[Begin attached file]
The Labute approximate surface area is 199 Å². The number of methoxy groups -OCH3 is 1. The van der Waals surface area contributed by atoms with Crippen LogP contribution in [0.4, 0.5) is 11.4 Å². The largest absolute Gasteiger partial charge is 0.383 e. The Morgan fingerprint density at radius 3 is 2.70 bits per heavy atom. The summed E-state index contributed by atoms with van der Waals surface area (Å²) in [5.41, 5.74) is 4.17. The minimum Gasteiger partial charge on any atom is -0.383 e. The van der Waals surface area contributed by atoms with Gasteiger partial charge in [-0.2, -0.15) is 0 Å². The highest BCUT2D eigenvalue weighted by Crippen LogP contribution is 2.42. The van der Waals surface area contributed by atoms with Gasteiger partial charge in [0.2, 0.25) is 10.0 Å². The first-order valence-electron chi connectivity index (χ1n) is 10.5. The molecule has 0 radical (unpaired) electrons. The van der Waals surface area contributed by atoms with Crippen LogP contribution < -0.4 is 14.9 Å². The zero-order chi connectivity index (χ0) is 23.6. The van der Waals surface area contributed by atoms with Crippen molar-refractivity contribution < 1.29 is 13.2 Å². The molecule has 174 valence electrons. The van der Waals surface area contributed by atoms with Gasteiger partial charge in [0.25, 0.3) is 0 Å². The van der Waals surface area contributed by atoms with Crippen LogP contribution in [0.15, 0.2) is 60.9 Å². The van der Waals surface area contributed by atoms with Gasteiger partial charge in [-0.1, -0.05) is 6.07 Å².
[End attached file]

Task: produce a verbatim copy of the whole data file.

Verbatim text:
The Labute approximate surface area is 199 Å². The number of methoxy groups -OCH3 is 1. The van der Waals surface area contributed by atoms with Crippen LogP contribution in [0.4, 0.5) is 11.4 Å². The largest absolute Gasteiger partial charge is 0.383 e. The Morgan fingerprint density at radius 3 is 2.70 bits per heavy atom. The summed E-state index contributed by atoms with van der Waals surface area (Å²) in [5.41, 5.74) is 4.17. The minimum Gasteiger partial charge on any atom is -0.383 e. The van der Waals surface area contributed by atoms with Gasteiger partial charge in [-0.2, -0.15) is 0 Å². The highest BCUT2D eigenvalue weighted by Crippen LogP contribution is 2.42. The van der Waals surface area contributed by atoms with Gasteiger partial charge in [0.2, 0.25) is 10.0 Å². The first-order valence-electron chi connectivity index (χ1n) is 10.5. The molecule has 0 radical (unpaired) electrons. The van der Waals surface area contributed by atoms with Crippen LogP contribution < -0.4 is 14.9 Å². The zero-order chi connectivity index (χ0) is 23.6. The van der Waals surface area contributed by atoms with Crippen molar-refractivity contribution < 1.29 is 13.2 Å². The molecule has 174 valence electrons. The van der Waals surface area contributed by atoms with Gasteiger partial charge in [0.25, 0.3) is 0 Å². The van der Waals surface area contributed by atoms with Crippen LogP contribution in [0.15, 0.2) is 60.9 Å². The van der Waals surface area contributed by atoms with Gasteiger partial charge in [-0.1, -0.05) is 6.07 Å².